Microsoft Should Reveal WP7 Sales FiguresMicrosoft Should Reveal WP7 Sales Figures
Just 674,000 Windows Phone 7 smartphones were sold in the first six weeks, says one analyst. Microsoft needs to give us the real number.
May 4, 2011
Apple, Research In Motion, Nokia, Motorola, HTC and others all reveal the number of devices they sell each quarter. They are all public companies, and in the interest of transparency, they share bulk sales numbers, though they don't often specify sales for individual handsets and/or platforms. Technically speaking, Microsoft doesn't sell phones at all. It sells software licenses that the licensees in turn use to make smartphones.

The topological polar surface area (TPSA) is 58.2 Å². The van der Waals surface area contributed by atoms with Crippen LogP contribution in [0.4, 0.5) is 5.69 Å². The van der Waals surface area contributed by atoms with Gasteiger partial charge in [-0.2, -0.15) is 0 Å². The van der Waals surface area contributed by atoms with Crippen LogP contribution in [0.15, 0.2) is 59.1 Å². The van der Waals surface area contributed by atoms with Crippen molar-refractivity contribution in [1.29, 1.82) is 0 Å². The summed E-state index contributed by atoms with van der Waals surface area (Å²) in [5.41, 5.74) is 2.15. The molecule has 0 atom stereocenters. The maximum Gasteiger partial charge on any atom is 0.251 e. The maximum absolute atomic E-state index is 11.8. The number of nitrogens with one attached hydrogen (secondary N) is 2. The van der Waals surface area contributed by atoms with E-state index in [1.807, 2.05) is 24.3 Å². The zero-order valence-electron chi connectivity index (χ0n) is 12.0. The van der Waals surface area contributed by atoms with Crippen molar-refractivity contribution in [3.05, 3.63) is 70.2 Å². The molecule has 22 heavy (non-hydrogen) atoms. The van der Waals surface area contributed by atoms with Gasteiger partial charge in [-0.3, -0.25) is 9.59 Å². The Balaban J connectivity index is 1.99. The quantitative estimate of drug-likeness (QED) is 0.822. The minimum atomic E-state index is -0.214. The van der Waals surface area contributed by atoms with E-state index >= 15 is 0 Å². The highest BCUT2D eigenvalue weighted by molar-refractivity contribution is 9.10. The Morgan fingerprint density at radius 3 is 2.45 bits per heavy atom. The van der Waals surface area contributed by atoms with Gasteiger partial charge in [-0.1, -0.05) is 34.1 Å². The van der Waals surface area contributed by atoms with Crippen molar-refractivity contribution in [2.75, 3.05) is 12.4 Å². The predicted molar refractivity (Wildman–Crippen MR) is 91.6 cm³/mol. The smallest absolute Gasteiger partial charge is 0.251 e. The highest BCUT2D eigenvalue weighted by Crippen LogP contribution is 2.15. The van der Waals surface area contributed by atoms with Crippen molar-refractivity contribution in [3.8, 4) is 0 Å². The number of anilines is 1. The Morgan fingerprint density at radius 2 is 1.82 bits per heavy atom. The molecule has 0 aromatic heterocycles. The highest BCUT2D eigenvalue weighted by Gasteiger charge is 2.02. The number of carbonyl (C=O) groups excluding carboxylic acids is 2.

The transparency of Microsoft's competitors hurts Microsoft. Today's most popular smartphones are selling in the hundreds of thousands and millions. The makers of those phones are happy to share the numbers, because it makes them look good. Not sharing, and in fact purposefully concealing, the actual number of Windows Phone 7 devices sold to end users makes Microsoft look weak, and leads to exactly what we have going on here: guessing games. One possible reason that Microsoft may not want to share the number of WP7 device sales is because it doesn't want to scare off developers. Microsoft has done an excellent job of gathering developer support for WP7, which now has more than 10,000 applications in the Marketplace for Mobile. Without apps, WP7 would have no hope at all. While 10,000 doesn't reach the lofty peaks set by the iPhone App Store and Android Market, it represents a solid start for Microsoft. Of course, another reason could be that the numbers are so pitifully low, Microsoft would never be able to wipe the egg from its face. (Not that it isn't already wearing a mask of egg thanks to its amazingly bungled update process for WP7 devices.) Microsoft's recent tie-ups with Nokia and RIM suggest that Microsoft's business lines need shoring up. Why else would it work with RIM so intently to deliver a better Bing to BlackBerries? Why else would it give Nokia billions of dollars to use software that it normally charges licensing fees for? Did Microsoft tell Nokia how many WP7 devices have been sold? If not, and Nokia were to learn the truth, would it run screaming back to MeeGo and Symbian? Like it or not, Microsoft, the obfuscation has gone on long enough. More than anyone else, your developers deserve to know if they're wasting their time with WP7. Your own partners have sunk their resources, money, and effort into creating applications to support your platform. You owe them a peek at how things are going. Microsoft, you need to publish data on how many WP7 devices are in the channel, and how many have been sold to end users. Recommended Reading: Microsoft Aids Porting iOS Apps To Windows Phone Nokia Drops Symbian, Cuts 7,000 Jobs Three Mobility Trends That Will Change Your Business Windows Phone, Blackberry App Development Lags Slideshow: Microsoft's Windows Phone 7 Revealed Microsoft To Pay Nokia Billions For Windows Phone 7 Switch See more by Eric Zeman
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